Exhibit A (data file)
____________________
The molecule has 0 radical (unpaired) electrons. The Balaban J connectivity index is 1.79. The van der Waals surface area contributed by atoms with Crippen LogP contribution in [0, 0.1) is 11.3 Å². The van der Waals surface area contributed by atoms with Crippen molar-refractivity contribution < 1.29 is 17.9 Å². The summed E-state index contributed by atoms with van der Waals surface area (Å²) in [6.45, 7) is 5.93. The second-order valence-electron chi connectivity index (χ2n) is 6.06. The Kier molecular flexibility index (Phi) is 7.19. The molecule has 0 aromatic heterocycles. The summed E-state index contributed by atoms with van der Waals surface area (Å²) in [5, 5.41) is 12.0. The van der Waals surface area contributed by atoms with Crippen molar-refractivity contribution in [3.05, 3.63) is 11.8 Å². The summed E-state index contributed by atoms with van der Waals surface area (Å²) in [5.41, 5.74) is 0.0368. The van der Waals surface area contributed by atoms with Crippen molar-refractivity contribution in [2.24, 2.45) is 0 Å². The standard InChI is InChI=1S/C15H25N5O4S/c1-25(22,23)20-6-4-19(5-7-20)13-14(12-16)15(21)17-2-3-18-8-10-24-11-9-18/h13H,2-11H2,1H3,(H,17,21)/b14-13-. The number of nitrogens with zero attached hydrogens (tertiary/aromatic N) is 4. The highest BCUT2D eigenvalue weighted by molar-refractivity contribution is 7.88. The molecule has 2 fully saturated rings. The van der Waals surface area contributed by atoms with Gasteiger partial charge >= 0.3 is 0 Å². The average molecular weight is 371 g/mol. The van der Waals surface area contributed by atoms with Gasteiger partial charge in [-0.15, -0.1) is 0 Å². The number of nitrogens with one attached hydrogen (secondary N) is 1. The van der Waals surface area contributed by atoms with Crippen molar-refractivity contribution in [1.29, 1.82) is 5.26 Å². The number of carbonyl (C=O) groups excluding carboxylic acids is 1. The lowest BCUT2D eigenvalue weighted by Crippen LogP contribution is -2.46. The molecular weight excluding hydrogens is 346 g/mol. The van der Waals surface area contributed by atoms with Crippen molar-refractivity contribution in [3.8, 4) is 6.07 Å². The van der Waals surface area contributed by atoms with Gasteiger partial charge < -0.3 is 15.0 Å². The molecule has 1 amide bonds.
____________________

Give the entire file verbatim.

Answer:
The molecule has 0 radical (unpaired) electrons. The Balaban J connectivity index is 1.79. The van der Waals surface area contributed by atoms with Crippen LogP contribution in [0, 0.1) is 11.3 Å². The van der Waals surface area contributed by atoms with Crippen molar-refractivity contribution < 1.29 is 17.9 Å². The summed E-state index contributed by atoms with van der Waals surface area (Å²) in [6.45, 7) is 5.93. The second-order valence-electron chi connectivity index (χ2n) is 6.06. The Kier molecular flexibility index (Phi) is 7.19. The molecule has 0 aromatic heterocycles. The summed E-state index contributed by atoms with van der Waals surface area (Å²) in [5, 5.41) is 12.0. The van der Waals surface area contributed by atoms with Crippen molar-refractivity contribution in [3.05, 3.63) is 11.8 Å². The summed E-state index contributed by atoms with van der Waals surface area (Å²) in [5.41, 5.74) is 0.0368. The van der Waals surface area contributed by atoms with Crippen molar-refractivity contribution in [2.24, 2.45) is 0 Å². The standard InChI is InChI=1S/C15H25N5O4S/c1-25(22,23)20-6-4-19(5-7-20)13-14(12-16)15(21)17-2-3-18-8-10-24-11-9-18/h13H,2-11H2,1H3,(H,17,21)/b14-13-. The number of nitrogens with zero attached hydrogens (tertiary/aromatic N) is 4. The highest BCUT2D eigenvalue weighted by molar-refractivity contribution is 7.88. The molecule has 2 fully saturated rings. The van der Waals surface area contributed by atoms with Gasteiger partial charge >= 0.3 is 0 Å². The average molecular weight is 371 g/mol. The van der Waals surface area contributed by atoms with Gasteiger partial charge in [-0.15, -0.1) is 0 Å². The number of nitrogens with one attached hydrogen (secondary N) is 1. The van der Waals surface area contributed by atoms with Crippen molar-refractivity contribution in [1.29, 1.82) is 5.26 Å². The number of carbonyl (C=O) groups excluding carboxylic acids is 1. The lowest BCUT2D eigenvalue weighted by Crippen LogP contribution is -2.46. The molecular weight excluding hydrogens is 346 g/mol. The van der Waals surface area contributed by atoms with Crippen molar-refractivity contribution in [3.8, 4) is 6.07 Å². The van der Waals surface area contributed by atoms with Gasteiger partial charge < -0.3 is 15.0 Å². The molecule has 1 amide bonds.